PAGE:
This video on endurance training (http://www.youtube.com/watch?v=eQ7alNd1oRo) explains the logic behind my endurance training methodology. And why my pre-season training appears to take only two months to prepare for a 4000-8000km tour season.
I’m also going to explain why blood donation is good for super endurance athletes like expedition class racers that do typically 300-800km per race.
Your body naturally creates new red blood cells during a regeneration period after donating blood.
Because the body treats the regeneration of lost blood as a recovery from injury, it accelerates production of tissue and cells as compensation to make up for for any potential diminished function during recovery.
Your body generates these new tissue cells in response to the functional expectations of your conditions of athletic performance you train it for.
So when you engage in endurance training like my ritual long slow distance (LSD) training it compensates during the regeneration of blood volume with more red blood cells, and accelerated musculoskeletal and cardiovascular infrastructure (blood vessel) growth to adapt to the conditions it is required to function in.
So when you engage in training during the regeneration window (of two months for me personally) after blood donation, your body is naturally conditioning itself for the specific operational functions you are training for with the required blood composition, musculoskeletal and cardiovascular infrastructure to support oxygenation and energy transmission expected of it to function in such race conditions.
The physiological infrastructure developed stays with you as long as you continue to train. However the body is still an organic machine that has it’s natural biological and mechanical limits, it needs to rest eventually, which is why you see me totally stop training for a total rest and recovery break every post season. At the end of every post season break I assess what my current baseline is at that time and plan my pre-season accordingly.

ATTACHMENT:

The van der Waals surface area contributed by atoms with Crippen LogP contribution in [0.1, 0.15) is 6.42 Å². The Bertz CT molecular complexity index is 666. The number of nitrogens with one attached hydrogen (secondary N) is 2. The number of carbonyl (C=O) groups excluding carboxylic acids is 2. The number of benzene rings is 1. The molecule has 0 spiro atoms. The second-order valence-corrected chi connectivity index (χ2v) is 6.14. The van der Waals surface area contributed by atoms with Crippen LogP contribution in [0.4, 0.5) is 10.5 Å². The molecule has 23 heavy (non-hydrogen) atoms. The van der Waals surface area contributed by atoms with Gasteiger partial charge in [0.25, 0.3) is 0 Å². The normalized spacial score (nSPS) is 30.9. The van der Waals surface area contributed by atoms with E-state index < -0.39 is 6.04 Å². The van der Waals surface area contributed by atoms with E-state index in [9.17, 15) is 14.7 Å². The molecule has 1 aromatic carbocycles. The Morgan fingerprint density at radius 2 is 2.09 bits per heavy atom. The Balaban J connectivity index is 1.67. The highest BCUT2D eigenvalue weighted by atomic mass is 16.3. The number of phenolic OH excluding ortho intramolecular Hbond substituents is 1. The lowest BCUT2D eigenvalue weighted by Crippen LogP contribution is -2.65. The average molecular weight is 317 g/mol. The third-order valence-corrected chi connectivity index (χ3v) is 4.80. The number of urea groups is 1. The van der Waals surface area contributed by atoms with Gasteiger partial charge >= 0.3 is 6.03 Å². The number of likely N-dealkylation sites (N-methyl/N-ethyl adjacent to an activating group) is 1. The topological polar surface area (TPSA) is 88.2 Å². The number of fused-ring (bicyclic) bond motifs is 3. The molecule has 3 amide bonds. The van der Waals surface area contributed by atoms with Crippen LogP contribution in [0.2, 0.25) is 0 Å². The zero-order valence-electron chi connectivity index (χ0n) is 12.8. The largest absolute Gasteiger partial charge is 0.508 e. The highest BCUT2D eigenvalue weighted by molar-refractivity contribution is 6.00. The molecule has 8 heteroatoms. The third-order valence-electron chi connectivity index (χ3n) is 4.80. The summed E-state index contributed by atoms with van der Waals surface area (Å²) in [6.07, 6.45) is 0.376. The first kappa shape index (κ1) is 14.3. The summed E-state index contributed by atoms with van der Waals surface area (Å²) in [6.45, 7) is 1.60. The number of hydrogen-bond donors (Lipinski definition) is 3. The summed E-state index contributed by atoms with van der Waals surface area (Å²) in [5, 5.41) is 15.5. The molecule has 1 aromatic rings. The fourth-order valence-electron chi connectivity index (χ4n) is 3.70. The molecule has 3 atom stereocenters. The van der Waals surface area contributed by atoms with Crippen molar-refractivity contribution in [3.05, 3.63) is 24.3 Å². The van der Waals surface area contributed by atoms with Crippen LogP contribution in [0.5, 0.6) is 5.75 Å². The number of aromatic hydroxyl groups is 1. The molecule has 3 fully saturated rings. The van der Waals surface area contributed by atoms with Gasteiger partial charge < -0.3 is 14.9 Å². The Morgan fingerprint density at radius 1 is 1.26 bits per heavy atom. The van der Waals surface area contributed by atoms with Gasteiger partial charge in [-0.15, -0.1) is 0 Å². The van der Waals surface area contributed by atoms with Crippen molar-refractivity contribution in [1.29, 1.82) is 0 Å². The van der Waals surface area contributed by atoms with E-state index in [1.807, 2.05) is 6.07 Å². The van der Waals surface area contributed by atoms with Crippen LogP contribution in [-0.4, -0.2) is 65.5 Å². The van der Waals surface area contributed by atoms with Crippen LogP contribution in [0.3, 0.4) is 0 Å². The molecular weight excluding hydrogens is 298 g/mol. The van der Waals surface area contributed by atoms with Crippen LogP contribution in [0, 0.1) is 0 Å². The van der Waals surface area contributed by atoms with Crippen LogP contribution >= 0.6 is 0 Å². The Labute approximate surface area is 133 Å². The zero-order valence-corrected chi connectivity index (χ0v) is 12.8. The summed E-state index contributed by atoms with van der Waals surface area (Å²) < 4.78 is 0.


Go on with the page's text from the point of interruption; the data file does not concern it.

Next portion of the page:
Nature has it’s way of handling everything, you have to understand it and work with it. Don’t fight it or abuse it. Keep building on it.
It took me years to develop the physiological infrastructure to compete at expedition class. That base line means I have a specific physiological starting point that is unique to my body. That’s why my pre-season is two months.
You have your own unique base line, you have to train according to what level your body is functioning at and train for the specific functions you want your body to perform. Take the time to understand your own body and how it responds to training and development. Own your training and make it yours. Do what works for you!
It is better to train alone at your level and push for a higher level than it is to train down with training partners that function below your performance level and compromise on development. That’s why you see elite athletes train individually if they are not training with others of the same standard.
It is ok to be peerless in training if you want to be peerless in competition.
When I’m back home in the off season, I train alone, and I love it. No distractions. Just pure focus on developing for my specific goals.
When I link up with my team in pre-race we train together because we are peers in standard and cause.
There is less difference between training individually at home and as a team with other expedition class racers of our level, than there is training down with a group of amateurs.
That’s why you might see me train groups of amateurs but I don’t actually train with them. It is a totally different standard and cause than when I train myself for competition. I train them to achieve their goals at their own pace of development and make them set their own standards and goals, I never impose my own standards on them because it is and must be about all them not about me. When I train myself it is and must be all about me and my team’s goals.